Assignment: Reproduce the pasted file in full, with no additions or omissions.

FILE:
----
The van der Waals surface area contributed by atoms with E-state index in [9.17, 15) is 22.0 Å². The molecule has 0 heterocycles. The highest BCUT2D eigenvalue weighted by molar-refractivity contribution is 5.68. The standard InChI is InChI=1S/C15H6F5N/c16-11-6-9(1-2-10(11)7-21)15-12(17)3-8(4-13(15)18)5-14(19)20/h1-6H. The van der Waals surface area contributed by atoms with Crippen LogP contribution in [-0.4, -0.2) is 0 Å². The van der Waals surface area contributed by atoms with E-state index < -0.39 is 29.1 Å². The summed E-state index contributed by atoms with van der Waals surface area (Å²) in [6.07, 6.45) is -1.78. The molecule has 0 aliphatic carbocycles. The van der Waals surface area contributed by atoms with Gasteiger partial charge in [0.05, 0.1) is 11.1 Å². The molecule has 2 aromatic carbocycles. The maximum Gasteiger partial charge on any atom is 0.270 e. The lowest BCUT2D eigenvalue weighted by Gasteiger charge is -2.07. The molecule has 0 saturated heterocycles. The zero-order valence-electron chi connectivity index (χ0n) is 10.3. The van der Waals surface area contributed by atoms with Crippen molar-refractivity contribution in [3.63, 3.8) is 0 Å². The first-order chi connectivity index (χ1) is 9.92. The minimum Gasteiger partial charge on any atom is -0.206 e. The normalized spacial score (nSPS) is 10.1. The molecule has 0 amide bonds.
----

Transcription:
The van der Waals surface area contributed by atoms with E-state index in [9.17, 15) is 22.0 Å². The molecule has 0 heterocycles. The highest BCUT2D eigenvalue weighted by molar-refractivity contribution is 5.68. The standard InChI is InChI=1S/C15H6F5N/c16-11-6-9(1-2-10(11)7-21)15-12(17)3-8(4-13(15)18)5-14(19)20/h1-6H. The van der Waals surface area contributed by atoms with Crippen LogP contribution in [-0.4, -0.2) is 0 Å². The van der Waals surface area contributed by atoms with E-state index < -0.39 is 29.1 Å². The summed E-state index contributed by atoms with van der Waals surface area (Å²) in [6.07, 6.45) is -1.78. The molecule has 0 aliphatic carbocycles. The van der Waals surface area contributed by atoms with Gasteiger partial charge in [0.05, 0.1) is 11.1 Å². The molecule has 2 aromatic carbocycles. The maximum Gasteiger partial charge on any atom is 0.270 e. The lowest BCUT2D eigenvalue weighted by Gasteiger charge is -2.07. The molecule has 0 saturated heterocycles. The zero-order valence-electron chi connectivity index (χ0n) is 10.3. The van der Waals surface area contributed by atoms with Crippen molar-refractivity contribution in [3.63, 3.8) is 0 Å². The first-order chi connectivity index (χ1) is 9.92. The minimum Gasteiger partial charge on any atom is -0.206 e. The normalized spacial score (nSPS) is 10.1. The molecule has 0 amide bonds.